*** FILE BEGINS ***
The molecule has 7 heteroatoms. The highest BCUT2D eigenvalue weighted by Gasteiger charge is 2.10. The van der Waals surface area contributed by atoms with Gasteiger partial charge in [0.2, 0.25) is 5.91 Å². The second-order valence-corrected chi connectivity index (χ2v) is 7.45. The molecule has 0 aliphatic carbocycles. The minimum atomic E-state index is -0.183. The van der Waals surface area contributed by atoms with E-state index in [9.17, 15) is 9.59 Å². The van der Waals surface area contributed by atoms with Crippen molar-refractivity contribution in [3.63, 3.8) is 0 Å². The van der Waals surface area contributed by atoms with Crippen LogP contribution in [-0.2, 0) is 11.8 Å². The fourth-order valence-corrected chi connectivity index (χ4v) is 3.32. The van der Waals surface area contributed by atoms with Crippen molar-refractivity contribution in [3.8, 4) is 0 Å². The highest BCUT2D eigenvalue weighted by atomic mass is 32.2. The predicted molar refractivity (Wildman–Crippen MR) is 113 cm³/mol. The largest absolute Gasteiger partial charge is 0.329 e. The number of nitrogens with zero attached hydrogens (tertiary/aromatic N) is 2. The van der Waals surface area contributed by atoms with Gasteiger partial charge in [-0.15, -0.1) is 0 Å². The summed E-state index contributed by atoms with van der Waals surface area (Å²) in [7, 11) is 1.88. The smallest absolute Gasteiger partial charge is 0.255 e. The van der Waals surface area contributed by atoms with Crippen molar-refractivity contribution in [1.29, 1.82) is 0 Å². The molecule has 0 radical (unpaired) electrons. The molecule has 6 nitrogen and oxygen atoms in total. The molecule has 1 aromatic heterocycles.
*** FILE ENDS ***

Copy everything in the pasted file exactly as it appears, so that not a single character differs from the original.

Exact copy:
The molecule has 7 heteroatoms. The highest BCUT2D eigenvalue weighted by Gasteiger charge is 2.10. The van der Waals surface area contributed by atoms with Gasteiger partial charge in [0.2, 0.25) is 5.91 Å². The second-order valence-corrected chi connectivity index (χ2v) is 7.45. The molecule has 0 aliphatic carbocycles. The minimum atomic E-state index is -0.183. The van der Waals surface area contributed by atoms with E-state index in [9.17, 15) is 9.59 Å². The van der Waals surface area contributed by atoms with Crippen molar-refractivity contribution in [3.63, 3.8) is 0 Å². The van der Waals surface area contributed by atoms with Crippen LogP contribution in [-0.2, 0) is 11.8 Å². The fourth-order valence-corrected chi connectivity index (χ4v) is 3.32. The van der Waals surface area contributed by atoms with Crippen molar-refractivity contribution in [3.8, 4) is 0 Å². The highest BCUT2D eigenvalue weighted by atomic mass is 32.2. The predicted molar refractivity (Wildman–Crippen MR) is 113 cm³/mol. The largest absolute Gasteiger partial charge is 0.329 e. The number of nitrogens with zero attached hydrogens (tertiary/aromatic N) is 2. The van der Waals surface area contributed by atoms with Gasteiger partial charge in [-0.15, -0.1) is 0 Å². The summed E-state index contributed by atoms with van der Waals surface area (Å²) in [7, 11) is 1.88. The smallest absolute Gasteiger partial charge is 0.255 e. The van der Waals surface area contributed by atoms with Crippen molar-refractivity contribution in [1.29, 1.82) is 0 Å². The molecule has 0 radical (unpaired) electrons. The molecule has 6 nitrogen and oxygen atoms in total. The molecule has 1 aromatic heterocycles.